Man-Moth: typos and mondegreens

I always thought the Cher song went, "gypsies, chimpanzees." Apparently, it's "gypsies, tramps and thieves." Oh well. Apparently there's a word (and a website, see last in list on bottom) for the phenomenon of mishearing song lyrics: mondegreen. Cool, huh?

A famous example of the misunderstanding made into a poem is Elizabeth Bishop's "Man-Moth." The poet was intrigued by a misprint of the word "mammoth" in a news article and subsequently wrote one of her more vulnerable poems featuring the character of the man-moth, a subterranean agoraphobe with the hidden, private spirituality of a hermit.

To read the poem, click here: http://www.poemhunter.com/poem/the-man-moth/

I was listening to some public radio jazz when I had a similar experience, thinking the lyrics of "I got my mojo workin" were "I got my mojo wagon." I loved the idea of a wagonful of mojos or a wagon that increases mojo...in an Austin Powers kind of way.

If you don't have any of your own misprints or mondegreens to fall back on, here are some online resources:

Friday, October 31, 2008


We've done the postcard poem--one friend of mine even had a postcard poem exchange for her middle school students and ASU graduate poetry students for National Poetry Month one year. This is a whole different "art" exchange:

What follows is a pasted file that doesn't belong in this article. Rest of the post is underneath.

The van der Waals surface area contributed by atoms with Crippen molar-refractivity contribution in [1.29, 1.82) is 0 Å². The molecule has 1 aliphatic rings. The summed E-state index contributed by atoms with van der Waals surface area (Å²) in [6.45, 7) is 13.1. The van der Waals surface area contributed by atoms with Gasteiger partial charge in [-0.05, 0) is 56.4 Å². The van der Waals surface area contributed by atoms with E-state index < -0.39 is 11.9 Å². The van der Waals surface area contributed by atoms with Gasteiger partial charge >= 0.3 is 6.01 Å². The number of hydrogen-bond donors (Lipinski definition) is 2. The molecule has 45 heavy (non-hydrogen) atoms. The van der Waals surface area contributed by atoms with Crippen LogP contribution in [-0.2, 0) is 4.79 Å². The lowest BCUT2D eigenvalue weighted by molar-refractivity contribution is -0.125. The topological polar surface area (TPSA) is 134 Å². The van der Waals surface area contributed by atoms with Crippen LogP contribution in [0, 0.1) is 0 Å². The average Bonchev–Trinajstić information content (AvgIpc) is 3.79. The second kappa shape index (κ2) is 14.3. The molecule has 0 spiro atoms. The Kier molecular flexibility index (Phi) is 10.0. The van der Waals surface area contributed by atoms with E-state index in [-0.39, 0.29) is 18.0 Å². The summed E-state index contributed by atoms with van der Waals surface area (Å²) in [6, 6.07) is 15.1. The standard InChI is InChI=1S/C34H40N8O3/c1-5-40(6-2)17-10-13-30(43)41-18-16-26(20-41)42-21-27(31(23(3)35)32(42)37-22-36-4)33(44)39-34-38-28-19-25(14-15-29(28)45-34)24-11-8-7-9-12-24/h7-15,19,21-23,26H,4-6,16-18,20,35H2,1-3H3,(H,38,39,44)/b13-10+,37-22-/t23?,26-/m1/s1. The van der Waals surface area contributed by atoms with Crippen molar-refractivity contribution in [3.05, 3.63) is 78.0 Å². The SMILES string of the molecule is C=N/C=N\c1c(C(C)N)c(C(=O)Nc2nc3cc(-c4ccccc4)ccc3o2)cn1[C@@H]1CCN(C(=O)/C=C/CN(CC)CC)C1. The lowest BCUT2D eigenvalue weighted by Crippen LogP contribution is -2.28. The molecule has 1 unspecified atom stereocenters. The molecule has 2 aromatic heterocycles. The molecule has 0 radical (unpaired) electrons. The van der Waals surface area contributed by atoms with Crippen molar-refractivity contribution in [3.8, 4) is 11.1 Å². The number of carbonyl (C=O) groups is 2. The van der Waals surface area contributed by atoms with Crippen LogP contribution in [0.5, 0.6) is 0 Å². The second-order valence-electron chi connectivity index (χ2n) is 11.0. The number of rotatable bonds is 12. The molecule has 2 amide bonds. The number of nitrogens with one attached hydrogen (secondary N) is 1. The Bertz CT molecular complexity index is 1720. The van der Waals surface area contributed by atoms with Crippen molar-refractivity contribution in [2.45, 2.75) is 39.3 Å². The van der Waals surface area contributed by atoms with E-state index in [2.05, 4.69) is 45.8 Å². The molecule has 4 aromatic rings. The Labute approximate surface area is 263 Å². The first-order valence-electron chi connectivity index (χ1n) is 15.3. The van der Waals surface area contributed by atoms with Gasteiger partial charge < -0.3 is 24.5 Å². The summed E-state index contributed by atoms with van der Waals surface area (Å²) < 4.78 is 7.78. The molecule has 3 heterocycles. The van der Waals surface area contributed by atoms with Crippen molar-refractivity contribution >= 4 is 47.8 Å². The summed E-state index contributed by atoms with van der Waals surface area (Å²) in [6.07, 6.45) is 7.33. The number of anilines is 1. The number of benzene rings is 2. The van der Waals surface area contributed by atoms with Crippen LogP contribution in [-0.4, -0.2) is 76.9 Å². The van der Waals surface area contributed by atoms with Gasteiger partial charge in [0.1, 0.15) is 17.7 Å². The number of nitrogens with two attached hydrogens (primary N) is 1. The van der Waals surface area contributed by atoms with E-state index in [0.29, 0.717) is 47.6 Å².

The idea is that people post postcard sized images with a secret on them. They range from the cliche and self-absorbed, to the political, to the funny, to the incredibly sad.

While I normally wouldn't suggest stealing people's stories (well, maybe I would) the nature of this project is that the contributors are offering up these secrets to be art, to be a part of collaborative art. I think some of them would make great poetry or fiction premises.

Thanks to PostSecret for creating a forum where people can share these things about themselves.

Thursday, October 30, 2008

John Asberry's Autumnal Polyvore Work Outfit

I'm tired of coming up with poem ideas, so this week I read a book: April Galleons by John Asberry. I'm not usually a big fan of Ashberry, (just don't get it) but I did enjoy the book a lot more than I thought I would. Interesting thing: anyone who remembers the Roethke exercise that involves a bank of words and a lot of rules--every one of these poems has one of those words in it. Gotcha Ashberry! And you thought you could just sneak 'tarmac' in there and no one would think anything of it.